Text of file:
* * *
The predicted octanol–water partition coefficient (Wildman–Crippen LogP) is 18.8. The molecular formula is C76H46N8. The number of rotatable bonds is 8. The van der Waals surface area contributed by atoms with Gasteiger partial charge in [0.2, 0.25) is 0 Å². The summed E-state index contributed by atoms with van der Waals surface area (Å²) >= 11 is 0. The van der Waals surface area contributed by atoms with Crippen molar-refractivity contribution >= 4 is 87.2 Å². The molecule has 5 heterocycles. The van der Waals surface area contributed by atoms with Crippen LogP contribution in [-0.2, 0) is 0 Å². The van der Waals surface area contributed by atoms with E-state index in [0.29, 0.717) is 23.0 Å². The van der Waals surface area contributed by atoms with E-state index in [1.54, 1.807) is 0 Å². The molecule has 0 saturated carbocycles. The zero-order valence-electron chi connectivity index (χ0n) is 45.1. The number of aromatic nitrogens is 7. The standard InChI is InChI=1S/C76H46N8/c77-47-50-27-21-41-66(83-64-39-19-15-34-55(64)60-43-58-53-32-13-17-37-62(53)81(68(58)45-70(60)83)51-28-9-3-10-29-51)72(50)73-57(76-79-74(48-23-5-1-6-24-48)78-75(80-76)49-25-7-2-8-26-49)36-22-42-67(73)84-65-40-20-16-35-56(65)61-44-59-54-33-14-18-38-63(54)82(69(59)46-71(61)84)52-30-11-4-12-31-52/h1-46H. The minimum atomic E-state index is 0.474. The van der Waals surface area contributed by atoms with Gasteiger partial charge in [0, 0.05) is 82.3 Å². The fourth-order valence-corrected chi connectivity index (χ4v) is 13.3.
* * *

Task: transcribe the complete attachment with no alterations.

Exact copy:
The predicted octanol–water partition coefficient (Wildman–Crippen LogP) is 18.8. The molecular formula is C76H46N8. The number of rotatable bonds is 8. The van der Waals surface area contributed by atoms with Gasteiger partial charge in [0.2, 0.25) is 0 Å². The summed E-state index contributed by atoms with van der Waals surface area (Å²) >= 11 is 0. The van der Waals surface area contributed by atoms with Crippen molar-refractivity contribution >= 4 is 87.2 Å². The molecule has 5 heterocycles. The van der Waals surface area contributed by atoms with Crippen LogP contribution in [-0.2, 0) is 0 Å². The van der Waals surface area contributed by atoms with E-state index in [0.29, 0.717) is 23.0 Å². The van der Waals surface area contributed by atoms with E-state index in [1.54, 1.807) is 0 Å². The molecule has 0 saturated carbocycles. The zero-order valence-electron chi connectivity index (χ0n) is 45.1. The number of aromatic nitrogens is 7. The standard InChI is InChI=1S/C76H46N8/c77-47-50-27-21-41-66(83-64-39-19-15-34-55(64)60-43-58-53-32-13-17-37-62(53)81(68(58)45-70(60)83)51-28-9-3-10-29-51)72(50)73-57(76-79-74(48-23-5-1-6-24-48)78-75(80-76)49-25-7-2-8-26-49)36-22-42-67(73)84-65-40-20-16-35-56(65)61-44-59-54-33-14-18-38-63(54)82(69(59)46-71(61)84)52-30-11-4-12-31-52/h1-46H. The minimum atomic E-state index is 0.474. The van der Waals surface area contributed by atoms with Gasteiger partial charge in [0, 0.05) is 82.3 Å². The fourth-order valence-corrected chi connectivity index (χ4v) is 13.3.